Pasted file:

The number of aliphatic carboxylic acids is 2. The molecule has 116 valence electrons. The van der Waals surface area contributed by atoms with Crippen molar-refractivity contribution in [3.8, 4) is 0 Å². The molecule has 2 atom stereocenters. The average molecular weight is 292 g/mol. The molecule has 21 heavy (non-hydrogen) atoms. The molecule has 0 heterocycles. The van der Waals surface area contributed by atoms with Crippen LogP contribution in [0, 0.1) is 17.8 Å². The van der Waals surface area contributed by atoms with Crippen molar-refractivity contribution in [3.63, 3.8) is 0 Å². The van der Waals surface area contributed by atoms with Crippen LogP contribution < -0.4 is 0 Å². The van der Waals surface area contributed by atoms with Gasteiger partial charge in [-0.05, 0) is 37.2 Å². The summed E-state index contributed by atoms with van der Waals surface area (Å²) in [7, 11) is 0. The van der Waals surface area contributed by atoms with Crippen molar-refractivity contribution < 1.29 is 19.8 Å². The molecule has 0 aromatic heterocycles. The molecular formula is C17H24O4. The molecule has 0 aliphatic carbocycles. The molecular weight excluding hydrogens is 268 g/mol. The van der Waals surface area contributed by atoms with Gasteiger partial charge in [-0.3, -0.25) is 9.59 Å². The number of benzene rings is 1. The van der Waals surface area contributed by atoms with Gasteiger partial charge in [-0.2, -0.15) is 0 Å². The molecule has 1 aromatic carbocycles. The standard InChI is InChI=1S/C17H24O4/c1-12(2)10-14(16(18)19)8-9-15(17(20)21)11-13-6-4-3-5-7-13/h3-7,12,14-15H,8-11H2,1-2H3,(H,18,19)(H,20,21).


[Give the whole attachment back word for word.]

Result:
The number of aliphatic carboxylic acids is 2. The molecule has 116 valence electrons. The van der Waals surface area contributed by atoms with Crippen molar-refractivity contribution in [3.8, 4) is 0 Å². The molecule has 2 atom stereocenters. The average molecular weight is 292 g/mol. The molecule has 21 heavy (non-hydrogen) atoms. The molecule has 0 heterocycles. The van der Waals surface area contributed by atoms with Crippen LogP contribution in [0, 0.1) is 17.8 Å². The van der Waals surface area contributed by atoms with Crippen molar-refractivity contribution in [3.63, 3.8) is 0 Å². The van der Waals surface area contributed by atoms with Crippen LogP contribution < -0.4 is 0 Å². The van der Waals surface area contributed by atoms with Gasteiger partial charge in [-0.05, 0) is 37.2 Å². The summed E-state index contributed by atoms with van der Waals surface area (Å²) in [7, 11) is 0. The van der Waals surface area contributed by atoms with Crippen molar-refractivity contribution < 1.29 is 19.8 Å². The molecule has 0 aromatic heterocycles. The molecular formula is C17H24O4. The molecule has 0 aliphatic carbocycles. The molecular weight excluding hydrogens is 268 g/mol. The van der Waals surface area contributed by atoms with Gasteiger partial charge in [-0.3, -0.25) is 9.59 Å². The number of benzene rings is 1. The van der Waals surface area contributed by atoms with Gasteiger partial charge in [-0.2, -0.15) is 0 Å². The molecule has 1 aromatic carbocycles. The standard InChI is InChI=1S/C17H24O4/c1-12(2)10-14(16(18)19)8-9-15(17(20)21)11-13-6-4-3-5-7-13/h3-7,12,14-15H,8-11H2,1-2H3,(H,18,19)(H,20,21).